In Roland Emmerich’s disaster porn 2012, Woody Harrelson’s pirate radio conpiracist Charlie Frost proves himself prophetic. Operating out of a cluttered trailer in Yellowstone National Park, Frost accurately predicts the end of the world better than the combined scientific-industrial complex of the G20 nations. Presented as unkempt, disorganized, and somewhat repulsive, Frost nonetheless enjoys validation as his wacky theory tying solar activity to the Mayan calendar manifests in global tectonic catastrophe.

In John Carpenter’s 1988 cult classic They Live, professional wrestler turned actor “Rowdy” Roddy Piper plays a drifter who comes across a pair of sunglasses which enables him to discern subliminal messages on billboards, signs, television screens, and magazines. The spectacles even let him see the many hideous aliens in his midst who have disguised themselves as humans. The film shares the tone of the earlier television miniseries V, which portrayed a fascist invasion of reptilian aliens who at first appear to be friendly and human-like. In both stories, the notion of the rebellious few who see the truth while others comply like mindless sheep — “sheeple” in truther lingo — becomes well established.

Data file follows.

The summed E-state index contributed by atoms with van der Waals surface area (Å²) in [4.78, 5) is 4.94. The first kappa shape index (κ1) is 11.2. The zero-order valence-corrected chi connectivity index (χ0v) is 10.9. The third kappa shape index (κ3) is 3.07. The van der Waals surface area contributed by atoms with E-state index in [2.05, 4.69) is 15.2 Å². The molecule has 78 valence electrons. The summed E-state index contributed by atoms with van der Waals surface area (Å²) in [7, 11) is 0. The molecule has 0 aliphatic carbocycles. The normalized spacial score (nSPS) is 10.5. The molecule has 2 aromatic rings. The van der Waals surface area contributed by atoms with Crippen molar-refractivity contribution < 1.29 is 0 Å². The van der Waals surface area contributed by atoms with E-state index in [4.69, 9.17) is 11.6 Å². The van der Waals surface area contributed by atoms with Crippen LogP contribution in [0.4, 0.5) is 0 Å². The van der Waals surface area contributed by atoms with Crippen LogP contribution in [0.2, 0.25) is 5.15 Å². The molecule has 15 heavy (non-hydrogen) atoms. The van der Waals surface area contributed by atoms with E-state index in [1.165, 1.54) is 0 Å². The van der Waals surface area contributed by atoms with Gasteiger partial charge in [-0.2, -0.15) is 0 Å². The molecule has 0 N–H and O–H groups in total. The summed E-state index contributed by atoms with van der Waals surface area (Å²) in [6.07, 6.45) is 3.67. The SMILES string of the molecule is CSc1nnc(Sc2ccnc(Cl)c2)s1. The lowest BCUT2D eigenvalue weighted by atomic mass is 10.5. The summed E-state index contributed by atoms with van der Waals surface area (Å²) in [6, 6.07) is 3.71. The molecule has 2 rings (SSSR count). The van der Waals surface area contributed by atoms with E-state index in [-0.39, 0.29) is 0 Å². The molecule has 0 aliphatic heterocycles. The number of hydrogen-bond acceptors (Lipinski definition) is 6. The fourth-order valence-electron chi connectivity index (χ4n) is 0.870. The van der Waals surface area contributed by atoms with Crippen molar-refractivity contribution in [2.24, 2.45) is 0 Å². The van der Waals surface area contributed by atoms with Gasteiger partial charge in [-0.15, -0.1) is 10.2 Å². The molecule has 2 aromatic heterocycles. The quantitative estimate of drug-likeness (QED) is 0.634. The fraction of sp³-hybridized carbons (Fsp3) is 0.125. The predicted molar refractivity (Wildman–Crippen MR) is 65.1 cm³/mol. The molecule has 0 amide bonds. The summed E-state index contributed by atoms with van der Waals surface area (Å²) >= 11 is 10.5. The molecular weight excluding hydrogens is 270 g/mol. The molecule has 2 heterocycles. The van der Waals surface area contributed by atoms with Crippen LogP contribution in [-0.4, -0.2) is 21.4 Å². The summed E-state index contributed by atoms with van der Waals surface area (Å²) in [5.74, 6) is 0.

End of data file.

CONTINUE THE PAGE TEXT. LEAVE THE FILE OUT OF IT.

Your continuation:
That notion plays out in real life through the proselytization of David Icke, who on the conspiracist spectrum serves as mainline heroin compared to Alex Jones’ gateway trutherism. Icke claims that world affairs proceed under the malevolent control of a race of hybrids created by combining humans with alien reptilian DNA. Icke and his followers offer “proof” in the form of video stills of high-profile politicians and media personalities whose eyes briefly appear to be reptilian slits when the interlacing of two frames creates video artifacts. It would be laughable if not for the fact that people actually believe it.